Increasing sulfate from 1950-1990s.

Decreasing sulfate beginning in 1990s.

We applied decadal trends in anthropogenic aerosol to the GISS climate model.

Circles show observations.

Leibensperger et al., 2012a

slide31

Forcing from US anthropogenic aerosols peaks in 1980 -1990s.

Direct radiative forcing

Forcings over Eastern US

Peak forcings -2 W m-2, mainly from sulfate.

Warming from black carbon offsets the cooling early in the record.

Results suggest little climate benefit to reducing black carbon sources in US.

Indirect radiative forcing from clouds is about the same magnitude as direct effect.

Net DF

Indirect radiative forcing

Leibensperger et al., 2012a.

slide32

Cooling from U.S. anthropogenic aerosols during 1970-1990.

Results are from two 5-member ensembles, with and without US anthropogenic aerosols.

Indirect + direct effects included.

Cooling is greatest over the Eastern US and North Atlantic.

1 oC cooling at surface over East

C

Leibensperger et al., 2012b

slide33

D Model Temperature 1970-1990

Cooling over U.S. is not co-located with aerosol burden.

Local changes in cloud cover and soil moisture amplify the cooling effect.

Cooling over North Atlantic strengthens Bermuda High, increasing onshore flow of moisture from Gulf of Mexico.

Results are controversial.

C

D Cloud Cover

D Soil moisture availability

%

%

slide34

Observations show intensification of the Bermuda High during the 1980s and early 1990s, apparently consistent with aerosol loading.

1948-1977

1978-2007

Variation of western edge of Bermuda High during JJA, 1948-2007.

Edge = 1560-gpm contour line at 850 hPa.

Shift westward

Westward extent of Bermuda High

ERA

East

NCEP

Reference longitude

What about effect of Pacific Decadal Oscillation?

West

Period of greatest aerosol loading

1950

2000

1980

Li et al., 2011

slide35
Inclusion of US anthropogenic aerosols improves match with observed trends in surface temperatures over the East.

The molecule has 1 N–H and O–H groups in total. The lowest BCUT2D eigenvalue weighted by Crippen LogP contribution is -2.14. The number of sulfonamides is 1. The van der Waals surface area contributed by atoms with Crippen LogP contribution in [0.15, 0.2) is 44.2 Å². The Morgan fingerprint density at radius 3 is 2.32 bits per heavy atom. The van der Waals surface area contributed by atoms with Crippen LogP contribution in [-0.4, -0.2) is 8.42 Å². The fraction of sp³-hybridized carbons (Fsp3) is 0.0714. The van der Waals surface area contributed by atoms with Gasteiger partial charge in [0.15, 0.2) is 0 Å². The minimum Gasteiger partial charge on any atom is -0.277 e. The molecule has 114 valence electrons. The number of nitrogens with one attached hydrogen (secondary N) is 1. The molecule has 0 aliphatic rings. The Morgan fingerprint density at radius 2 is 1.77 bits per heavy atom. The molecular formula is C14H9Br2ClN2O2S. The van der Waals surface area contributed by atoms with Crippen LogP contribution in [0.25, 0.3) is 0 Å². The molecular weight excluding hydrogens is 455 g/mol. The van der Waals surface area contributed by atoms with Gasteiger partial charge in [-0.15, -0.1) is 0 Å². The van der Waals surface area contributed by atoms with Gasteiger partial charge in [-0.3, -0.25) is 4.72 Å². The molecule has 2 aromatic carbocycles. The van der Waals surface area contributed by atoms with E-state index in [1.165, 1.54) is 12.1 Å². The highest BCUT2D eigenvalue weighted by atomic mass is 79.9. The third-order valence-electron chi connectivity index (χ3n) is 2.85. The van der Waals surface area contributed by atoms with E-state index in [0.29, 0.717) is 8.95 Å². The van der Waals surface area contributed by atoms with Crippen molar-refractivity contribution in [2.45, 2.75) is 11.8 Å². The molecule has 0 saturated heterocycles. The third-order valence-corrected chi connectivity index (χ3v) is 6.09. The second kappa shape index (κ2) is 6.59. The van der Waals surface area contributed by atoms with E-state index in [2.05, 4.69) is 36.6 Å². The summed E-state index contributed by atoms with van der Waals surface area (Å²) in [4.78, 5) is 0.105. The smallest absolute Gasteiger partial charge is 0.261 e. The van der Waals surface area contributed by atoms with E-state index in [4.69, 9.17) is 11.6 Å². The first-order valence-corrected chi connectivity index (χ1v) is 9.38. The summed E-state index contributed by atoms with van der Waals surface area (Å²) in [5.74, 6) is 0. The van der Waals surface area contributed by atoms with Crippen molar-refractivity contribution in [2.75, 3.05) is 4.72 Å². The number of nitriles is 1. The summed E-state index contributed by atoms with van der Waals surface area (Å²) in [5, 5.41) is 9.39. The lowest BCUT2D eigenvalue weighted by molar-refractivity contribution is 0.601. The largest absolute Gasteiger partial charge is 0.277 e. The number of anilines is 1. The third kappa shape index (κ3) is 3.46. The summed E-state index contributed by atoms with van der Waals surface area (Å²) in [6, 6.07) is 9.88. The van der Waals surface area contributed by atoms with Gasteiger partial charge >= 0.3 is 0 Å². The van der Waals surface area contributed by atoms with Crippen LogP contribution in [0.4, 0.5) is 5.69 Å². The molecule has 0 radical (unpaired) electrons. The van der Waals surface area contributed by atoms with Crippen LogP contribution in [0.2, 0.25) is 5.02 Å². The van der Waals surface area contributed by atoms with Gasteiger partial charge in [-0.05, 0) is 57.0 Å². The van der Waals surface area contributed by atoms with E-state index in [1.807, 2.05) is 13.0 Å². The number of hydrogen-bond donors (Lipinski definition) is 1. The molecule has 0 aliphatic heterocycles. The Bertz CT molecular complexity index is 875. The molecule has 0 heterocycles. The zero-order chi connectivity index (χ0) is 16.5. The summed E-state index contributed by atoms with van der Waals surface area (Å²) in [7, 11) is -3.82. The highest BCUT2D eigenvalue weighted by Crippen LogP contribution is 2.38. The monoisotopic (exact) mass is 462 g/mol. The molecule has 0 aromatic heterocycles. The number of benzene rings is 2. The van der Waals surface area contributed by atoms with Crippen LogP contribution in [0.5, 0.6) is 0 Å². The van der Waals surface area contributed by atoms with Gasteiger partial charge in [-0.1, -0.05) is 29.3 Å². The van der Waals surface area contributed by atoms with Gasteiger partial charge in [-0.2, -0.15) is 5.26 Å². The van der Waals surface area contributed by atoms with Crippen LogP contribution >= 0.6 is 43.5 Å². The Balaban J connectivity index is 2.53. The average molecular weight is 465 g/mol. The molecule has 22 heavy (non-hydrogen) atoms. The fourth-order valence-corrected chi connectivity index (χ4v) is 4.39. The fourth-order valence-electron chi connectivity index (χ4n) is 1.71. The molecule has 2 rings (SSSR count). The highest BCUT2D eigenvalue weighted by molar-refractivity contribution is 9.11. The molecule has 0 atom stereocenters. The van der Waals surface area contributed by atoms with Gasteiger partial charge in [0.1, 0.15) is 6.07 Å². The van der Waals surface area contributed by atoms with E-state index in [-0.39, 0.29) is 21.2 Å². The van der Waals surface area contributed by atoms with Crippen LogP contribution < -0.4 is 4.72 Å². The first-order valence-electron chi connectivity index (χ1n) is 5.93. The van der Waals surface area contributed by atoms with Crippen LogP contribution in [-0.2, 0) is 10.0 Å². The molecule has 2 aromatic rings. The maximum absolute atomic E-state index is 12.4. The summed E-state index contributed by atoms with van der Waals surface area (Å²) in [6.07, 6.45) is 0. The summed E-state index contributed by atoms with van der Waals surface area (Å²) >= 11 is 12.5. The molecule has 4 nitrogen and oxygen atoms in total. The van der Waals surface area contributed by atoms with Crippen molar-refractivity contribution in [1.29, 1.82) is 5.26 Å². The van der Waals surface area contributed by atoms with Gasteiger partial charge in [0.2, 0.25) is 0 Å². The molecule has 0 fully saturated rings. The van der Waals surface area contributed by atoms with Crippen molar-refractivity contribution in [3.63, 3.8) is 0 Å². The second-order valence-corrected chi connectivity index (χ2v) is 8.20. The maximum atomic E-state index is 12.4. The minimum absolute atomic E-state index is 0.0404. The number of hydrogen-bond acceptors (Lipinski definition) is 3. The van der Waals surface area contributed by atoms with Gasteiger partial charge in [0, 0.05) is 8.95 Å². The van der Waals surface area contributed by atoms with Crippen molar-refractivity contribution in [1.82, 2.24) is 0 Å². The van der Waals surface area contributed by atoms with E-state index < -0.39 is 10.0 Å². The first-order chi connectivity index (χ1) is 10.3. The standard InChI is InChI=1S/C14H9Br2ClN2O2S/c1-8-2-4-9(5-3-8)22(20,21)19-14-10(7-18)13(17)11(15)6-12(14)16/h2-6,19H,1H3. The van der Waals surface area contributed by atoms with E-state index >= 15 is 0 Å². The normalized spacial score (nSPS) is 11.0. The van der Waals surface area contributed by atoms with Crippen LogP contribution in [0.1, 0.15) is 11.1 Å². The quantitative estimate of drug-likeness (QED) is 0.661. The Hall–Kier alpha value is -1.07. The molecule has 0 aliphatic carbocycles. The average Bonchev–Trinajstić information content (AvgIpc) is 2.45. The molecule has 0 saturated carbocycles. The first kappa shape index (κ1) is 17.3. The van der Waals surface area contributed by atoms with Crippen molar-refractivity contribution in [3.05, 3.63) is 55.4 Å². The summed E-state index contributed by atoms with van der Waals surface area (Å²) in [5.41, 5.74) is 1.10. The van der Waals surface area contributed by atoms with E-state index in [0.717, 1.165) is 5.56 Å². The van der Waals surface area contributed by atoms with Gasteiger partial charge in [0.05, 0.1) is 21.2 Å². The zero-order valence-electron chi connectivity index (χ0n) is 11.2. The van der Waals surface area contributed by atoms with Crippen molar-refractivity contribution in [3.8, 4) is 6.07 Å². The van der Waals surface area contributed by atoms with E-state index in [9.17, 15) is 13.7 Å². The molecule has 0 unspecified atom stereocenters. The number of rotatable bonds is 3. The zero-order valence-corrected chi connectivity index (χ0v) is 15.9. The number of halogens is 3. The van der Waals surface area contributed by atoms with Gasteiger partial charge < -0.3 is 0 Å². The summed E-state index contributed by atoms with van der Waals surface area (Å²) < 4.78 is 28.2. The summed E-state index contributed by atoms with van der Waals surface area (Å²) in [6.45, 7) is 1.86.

Eastern US

  • Results suggest that US anthropogenic aerosols can explain the “warming hole.”
  • Warming since 1990s can be attributed to reductions in aerosol sources.

Model without US aerosols

Standard model

Observations

Most of the warming from reducing aerosol sources has already been realized.

Leibensperger et al., 2012b

slide36

How have competing trends in BC and SO2 over 20th century affected regional climate across mid-latitudes?

Timeseries of US emissions

BC

U.S. SO2 emissions (Tg S)

U.S. BC emissions (Tg C)

  • Ongoing work.
  • BC aerosol
  • warms mid- to upper troposphere
  • cools surface
  • stabilizes atmosphere
  • Sulfate cools surface, may augment stabilization.
  • We will compare model BC with lake core sediments from Adirondacks (Husain et al., 2008) and with ice cores from J. McConnell.

SO2

1850

1950

2000

1900

Deposition in Adirondacks

obst

observations

BC deposition (g m-2 a-1)

model

1860

1940

Leibensperger, Cusworth, and Mickley

slide37

Take home messages.

  • Area burned by wildfires may increase significantly across western North America by 2050s, depending on the ecosystem.
  • Increased smoke from wildfires may thwart efforts to regulate air quality in coming decades. This is a climate penalty.
  • Decreases in aerosol loading may have unintended consequences for regional climate, leading to warming.

Wildfires in Quebec the same day.

Haze over Boston on May 31, 2010